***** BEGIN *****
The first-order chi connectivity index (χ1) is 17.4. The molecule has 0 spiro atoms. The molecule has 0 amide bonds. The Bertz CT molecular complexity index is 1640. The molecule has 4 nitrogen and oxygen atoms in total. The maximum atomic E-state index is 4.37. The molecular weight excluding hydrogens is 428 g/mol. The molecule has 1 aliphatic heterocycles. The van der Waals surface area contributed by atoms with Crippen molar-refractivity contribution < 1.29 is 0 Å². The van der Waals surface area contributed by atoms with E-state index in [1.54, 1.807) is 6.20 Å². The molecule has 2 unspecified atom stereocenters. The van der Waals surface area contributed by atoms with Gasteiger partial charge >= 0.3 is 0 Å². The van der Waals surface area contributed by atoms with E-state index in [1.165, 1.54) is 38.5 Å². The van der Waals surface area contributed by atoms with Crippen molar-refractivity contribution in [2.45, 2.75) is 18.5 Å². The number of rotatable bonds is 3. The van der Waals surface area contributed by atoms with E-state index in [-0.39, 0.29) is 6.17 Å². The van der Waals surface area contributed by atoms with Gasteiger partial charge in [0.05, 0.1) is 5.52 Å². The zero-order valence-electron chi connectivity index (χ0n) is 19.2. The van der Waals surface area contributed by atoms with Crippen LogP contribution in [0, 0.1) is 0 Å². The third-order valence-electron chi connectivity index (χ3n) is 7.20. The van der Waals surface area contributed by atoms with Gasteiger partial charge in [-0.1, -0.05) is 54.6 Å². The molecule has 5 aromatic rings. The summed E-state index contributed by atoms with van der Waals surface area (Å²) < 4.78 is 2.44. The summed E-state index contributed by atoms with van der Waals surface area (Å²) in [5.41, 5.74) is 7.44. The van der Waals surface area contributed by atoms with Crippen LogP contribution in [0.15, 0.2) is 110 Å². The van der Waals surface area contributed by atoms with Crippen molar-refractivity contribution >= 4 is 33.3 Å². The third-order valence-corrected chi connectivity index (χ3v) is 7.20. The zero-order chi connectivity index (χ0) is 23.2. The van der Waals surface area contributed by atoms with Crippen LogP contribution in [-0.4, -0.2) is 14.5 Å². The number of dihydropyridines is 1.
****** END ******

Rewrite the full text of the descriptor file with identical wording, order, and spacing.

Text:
The first-order chi connectivity index (χ1) is 17.4. The molecule has 0 spiro atoms. The molecule has 0 amide bonds. The Bertz CT molecular complexity index is 1640. The molecule has 4 nitrogen and oxygen atoms in total. The maximum atomic E-state index is 4.37. The molecular weight excluding hydrogens is 428 g/mol. The molecule has 1 aliphatic heterocycles. The van der Waals surface area contributed by atoms with Crippen molar-refractivity contribution < 1.29 is 0 Å². The van der Waals surface area contributed by atoms with E-state index in [1.54, 1.807) is 6.20 Å². The molecule has 2 unspecified atom stereocenters. The van der Waals surface area contributed by atoms with Gasteiger partial charge >= 0.3 is 0 Å². The van der Waals surface area contributed by atoms with E-state index in [1.165, 1.54) is 38.5 Å². The van der Waals surface area contributed by atoms with Crippen molar-refractivity contribution in [2.45, 2.75) is 18.5 Å². The number of rotatable bonds is 3. The van der Waals surface area contributed by atoms with E-state index in [-0.39, 0.29) is 6.17 Å². The van der Waals surface area contributed by atoms with Gasteiger partial charge in [0.05, 0.1) is 5.52 Å². The zero-order valence-electron chi connectivity index (χ0n) is 19.2. The van der Waals surface area contributed by atoms with Crippen LogP contribution in [0, 0.1) is 0 Å². The third-order valence-electron chi connectivity index (χ3n) is 7.20. The van der Waals surface area contributed by atoms with Gasteiger partial charge in [-0.1, -0.05) is 54.6 Å². The molecule has 5 aromatic rings. The summed E-state index contributed by atoms with van der Waals surface area (Å²) < 4.78 is 2.44. The summed E-state index contributed by atoms with van der Waals surface area (Å²) in [5.41, 5.74) is 7.44. The van der Waals surface area contributed by atoms with Crippen LogP contribution in [0.15, 0.2) is 110 Å². The van der Waals surface area contributed by atoms with Crippen molar-refractivity contribution >= 4 is 33.3 Å². The third-order valence-corrected chi connectivity index (χ3v) is 7.20. The zero-order chi connectivity index (χ0) is 23.2. The van der Waals surface area contributed by atoms with Crippen LogP contribution in [-0.4, -0.2) is 14.5 Å². The number of dihydropyridines is 1.